One of the most powerful painters of our age, Francis Bacon lived and worked for the last thirty years of his life in a modest building in London's South Kensington. After he died in 1992, access was granted to award-winning photographer Perry Ogden to work undisturbed for days on end to produce this riveting record of the house and its contents. In the studio itself, thirty years of inspired artistic endeavor had accumulated unchecked: the slashed and discarded canvases scattered across the floor; the brushes, rags, and tins encrusted with paint; the doors and walls used as impromptu palettes; the piles of photographs of friends and models; the crumpled and torn pages of magazines and books that served as a stimulus for Bacon's work; the notes, sketches, and ideas for paintings jotted down and then cast aside; the last unfinished self-portrait on the easel.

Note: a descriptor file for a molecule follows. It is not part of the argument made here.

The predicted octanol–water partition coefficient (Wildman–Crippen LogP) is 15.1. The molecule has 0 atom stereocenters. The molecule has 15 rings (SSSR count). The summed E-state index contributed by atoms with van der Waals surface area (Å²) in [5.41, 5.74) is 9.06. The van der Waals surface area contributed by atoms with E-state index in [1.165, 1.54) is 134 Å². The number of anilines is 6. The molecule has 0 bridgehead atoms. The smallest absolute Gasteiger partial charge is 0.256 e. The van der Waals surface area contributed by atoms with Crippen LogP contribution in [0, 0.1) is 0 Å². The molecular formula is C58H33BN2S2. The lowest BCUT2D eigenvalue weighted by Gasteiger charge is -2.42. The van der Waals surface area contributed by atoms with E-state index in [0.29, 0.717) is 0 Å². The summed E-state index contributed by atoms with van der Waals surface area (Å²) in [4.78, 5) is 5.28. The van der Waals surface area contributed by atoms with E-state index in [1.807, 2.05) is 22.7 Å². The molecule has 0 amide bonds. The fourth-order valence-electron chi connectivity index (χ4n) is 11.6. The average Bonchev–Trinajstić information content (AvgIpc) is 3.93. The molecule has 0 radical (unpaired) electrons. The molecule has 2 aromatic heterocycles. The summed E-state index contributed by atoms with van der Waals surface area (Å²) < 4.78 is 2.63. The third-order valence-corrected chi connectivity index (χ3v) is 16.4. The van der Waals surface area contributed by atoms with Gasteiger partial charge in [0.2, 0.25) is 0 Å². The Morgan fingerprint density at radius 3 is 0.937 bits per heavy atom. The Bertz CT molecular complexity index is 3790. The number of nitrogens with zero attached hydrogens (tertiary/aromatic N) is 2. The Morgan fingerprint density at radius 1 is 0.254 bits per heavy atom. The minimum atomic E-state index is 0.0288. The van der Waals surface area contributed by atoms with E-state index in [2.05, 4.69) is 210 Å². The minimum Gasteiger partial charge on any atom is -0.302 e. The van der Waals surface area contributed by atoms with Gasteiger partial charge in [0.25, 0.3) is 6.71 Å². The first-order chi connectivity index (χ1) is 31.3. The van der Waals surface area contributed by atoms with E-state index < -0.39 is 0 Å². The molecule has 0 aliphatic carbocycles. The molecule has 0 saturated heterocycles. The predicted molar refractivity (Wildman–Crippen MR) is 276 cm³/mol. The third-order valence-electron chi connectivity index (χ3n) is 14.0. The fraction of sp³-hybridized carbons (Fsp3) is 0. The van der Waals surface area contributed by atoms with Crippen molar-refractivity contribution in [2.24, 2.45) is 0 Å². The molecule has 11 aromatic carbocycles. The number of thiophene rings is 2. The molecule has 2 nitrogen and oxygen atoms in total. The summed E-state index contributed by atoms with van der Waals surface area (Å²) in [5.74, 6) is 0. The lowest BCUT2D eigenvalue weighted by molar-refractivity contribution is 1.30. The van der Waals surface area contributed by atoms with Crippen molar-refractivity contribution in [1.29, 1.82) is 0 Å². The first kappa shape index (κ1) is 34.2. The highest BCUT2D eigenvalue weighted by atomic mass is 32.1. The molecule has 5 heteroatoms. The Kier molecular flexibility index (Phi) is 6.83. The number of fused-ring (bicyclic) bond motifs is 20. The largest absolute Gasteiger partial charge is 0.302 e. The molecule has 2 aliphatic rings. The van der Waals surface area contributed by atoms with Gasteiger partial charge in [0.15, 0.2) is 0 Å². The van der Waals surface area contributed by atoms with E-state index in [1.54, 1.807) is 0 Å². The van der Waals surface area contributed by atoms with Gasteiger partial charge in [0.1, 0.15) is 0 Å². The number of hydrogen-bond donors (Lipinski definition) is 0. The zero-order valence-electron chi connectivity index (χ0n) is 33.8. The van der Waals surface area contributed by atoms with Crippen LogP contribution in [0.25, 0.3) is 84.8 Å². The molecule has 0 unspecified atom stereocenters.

For some of those close to Bacon, the studio was a heroic statement, a work of art in its won right, secretly constructed over many years to distill and give form to his aesthetic intentions. Now in this astonishing book we are invited to take a privileged look around this private space, to become intimate witnesses to the amazing conditions in which Bacon lived and worked, to gain unrivaled insights into how, why, and what he painted.